Turf Line News

September 2012

Issue link: http://read.dmtmag.com/i/82830

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Page 26 of 47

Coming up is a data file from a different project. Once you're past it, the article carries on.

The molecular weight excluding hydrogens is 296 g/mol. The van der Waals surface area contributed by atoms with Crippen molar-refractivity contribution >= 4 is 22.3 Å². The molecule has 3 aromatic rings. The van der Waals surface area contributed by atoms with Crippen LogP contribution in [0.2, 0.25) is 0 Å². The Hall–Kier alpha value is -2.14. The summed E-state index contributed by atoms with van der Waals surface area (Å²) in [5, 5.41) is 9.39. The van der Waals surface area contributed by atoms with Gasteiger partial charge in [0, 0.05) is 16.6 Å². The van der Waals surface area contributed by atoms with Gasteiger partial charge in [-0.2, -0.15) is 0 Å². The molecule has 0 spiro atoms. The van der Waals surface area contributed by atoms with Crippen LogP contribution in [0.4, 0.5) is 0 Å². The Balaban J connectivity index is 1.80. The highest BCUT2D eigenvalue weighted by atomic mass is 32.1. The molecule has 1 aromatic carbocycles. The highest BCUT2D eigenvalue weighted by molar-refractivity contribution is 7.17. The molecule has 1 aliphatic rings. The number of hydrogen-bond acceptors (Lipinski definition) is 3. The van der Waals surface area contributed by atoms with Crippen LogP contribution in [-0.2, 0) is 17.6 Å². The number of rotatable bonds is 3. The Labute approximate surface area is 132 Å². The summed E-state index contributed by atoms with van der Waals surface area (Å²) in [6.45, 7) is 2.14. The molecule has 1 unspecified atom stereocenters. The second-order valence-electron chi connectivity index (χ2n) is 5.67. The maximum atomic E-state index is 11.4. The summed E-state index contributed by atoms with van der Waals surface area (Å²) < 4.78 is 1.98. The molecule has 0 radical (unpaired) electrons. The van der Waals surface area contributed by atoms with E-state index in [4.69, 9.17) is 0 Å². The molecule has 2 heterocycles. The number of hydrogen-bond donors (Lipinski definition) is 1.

Continued From Page 24 green I decided to start rolling my greens 2x daily. I had been warned numerous times from turfgrass experts that rolling more than 3-4x per week wasn't a good idea. In June I was now rolling 14x per week in an attempt to culturally control the fusarium. In June I rolled my putting greens 60x. Now I wasn't rolling for green speed but as an important IPM tool. Rolling this much allowed me to raise cutting heights further reducing disease pressures. I was forced to make a contact fungicide application in early June as I wasn't totally convinced that rolling could completely control fusarium especially in a curative mode. I had a lot of very active mycelium and couldn't afford any significant turf loss going into our busy season. I left a few areas unsprayed and it turns out that the fungicide application wasn't necessary and the 2x rolled untreated turf easily outgrew the damage caused by the fusarium. The fact that I have been monitoring growth rates via clipping yields for the past year gives me a very valuable tool to determine when I can confidently hold off with fungicide applications and outgrow the disease. On the plot that was rolled IN THE MEDIA BY LORNE HEPWORTH HEALTH CANADA CONTROLS MAKE Re: the issue of pesticides coming up again at Kamloops city council. The British Columbia Special Committee on Pesticides studied the issue of urban pesticide use extensively and came PECTICIDE SAFE 2012 CAMPUS NEWSVIA UBC PRESS RELEASE UBC TO OFFER HORTICULTURE TRAINING PROGRAM UBC Botanical Garden is pleased to announce a new provincially-accredited Horticulture Training Program with the endorsement of Industry Training Authority of BC (ITA) and the Industry Training Organization, HortEducationBC (HEBC). to the conclusion that the current regulatory system in place protects people, animals and the environment. Therefore British Columbians should be able to continue to buy and use approved pesticides, as the study wisely pointed out. 1x/day, the cluster of disease suggests that the disease could be spread by a mower from a nearby control plot located to the top right of this plot. I began using my trial green as an indicator to find the optimum rolling frequency for both turfgrass quality and disease suppression. It wasn't until early July that I went back to rolling 1x daily as the plots that were rolled more were starting to get a little muddy with the heavy rains we were experiencing. By this time my attention had shifted from fusarium to dollar spot as the rains suddenly stopped and the temperatures finally warmed up. Going into fall, I plan on giving rolling a shot. I think that there is some potential for it to work combined with other cultural practices but I'm not holding my breath. Growth rates will be slowing and any additional stresses will be magnified. Typically stress = bad. Currently I am using phosphites and Civitas for disease control with really good results. Of course winter is a different story so falling back to the reliable synthetic fungicides is always an option. I will also be conducting a small study on my nursery turf to better see if rolling has an effect of fusarium in the winter months with and without different fungicide treatments. Stay tuned! Just as the committee discovered, when it comes to health and safety, before any pesticide can be sold in Canada, it must first be approved by Health Canada. This process involves a comprehensive set of over 200 tests and a review of all scientifically credible studies that exist to ensure that the product will not cause harm to people, animals or the environment. Only those products that meet Health Canada's strict health and safety standards are registered for sale and use. Readers should also know how homeowners in Ontario feel about the ban now that it's been in place for three years. A recent poll of Ontario homeowners shows over half feel the provincial government did not do the right thing by implementing a ban and they would rather have the ban scrapped or modified. The polling also found that many Ontarians are mixing potentially dangerous concoctions on their own or wilfully breaking the law by using pesticides that have been banned to protect their lawns and gardens. The fact of the matter is that pesticides used on lawns and gardens are designed as tools to address specific pest problems infesting valuable landscapes — they are not "cosmetic" at all. Pesticides help control threats to human health (such as rats and mosquitoes), they protect private and public properties from pest infestations and they help ensure that Canadians have a safe and affordable supply of food thereby contributing to healthier communities and greater well-being and prosperity. I would encourage readers to visit Health Canada's website to learn more about the safety of these products so they can make a decision on pesticide use based on scientific evidence. Lorne Hepworth is the President, CropLife Canada ASSOCIATION NEWS MEMBERS NEW AND RETURNED Through September 3rd, 2012 Running from September to May, this full-time program is designed to give students the skills and experience necessary for entering the field of horticulture. Completion of 1100 hours of classroom and hands-on practical instruction and supervised practical work will lead to Levels I & II Apprenticeship technical training credit. "The UBC Horticulture Training Program is special because of its emphasis on fundamentals and practical aspects of horticulture," states Douglas Justice, Associate Director and Curator of Collections, UBC Botanical Garden. "The gardens and facilities here are beautiful environments for practical learning, and the program will provide excellent opportunities for students to train alongside our industry-leading horticulturists." Students will be introduced to principles and techniques of landscape construction and design, garden ecology, plant biology and plant health, the nature and role of soil in natural and constructed landscapes, aspects of ornamental and food crop management, as well as practical, hands-on landscape and garden management. "The increasing demands to solve the environmental concerns with urban forestry, agriculture and many other 'greening' initiatives of the future are becoming more difficult, especially when the choices for education and training are limited," states Brian Scott, Superintendent of Operations, Vancouver Board of Parks and Recreation. "I feel that the new UBC Horticulture Training Program will benefit our field tremendously by providing graduates who are well prepared to step into these evolving horticultural positions." Horticulture instruction will be undertaken using the facilities of the Botanical Garden, Botanical Garden Nursery, Nitobe Memorial Garden, Totem Research Fields, and the UBC landscape at large. Instruction will include a variety of off-site fieldtrips to various horticultural organizations and operations. Rick deJong..................................Terralink Horticulture Dale Ekman............................Drayton Valley Golf Club Rob Egan...................Cedar Valley Memorial Gardens Todd Henry.................Northwest Community College Lee Heuther..............................Sports Turf Association Michael Malo ....................Northern Bear Golf Course Ian Boyd .................................................. City Of Calgary Verna Mumby..............................................The Tree lady WESTERN CANADA TURFGRASS ASSOCIATION 27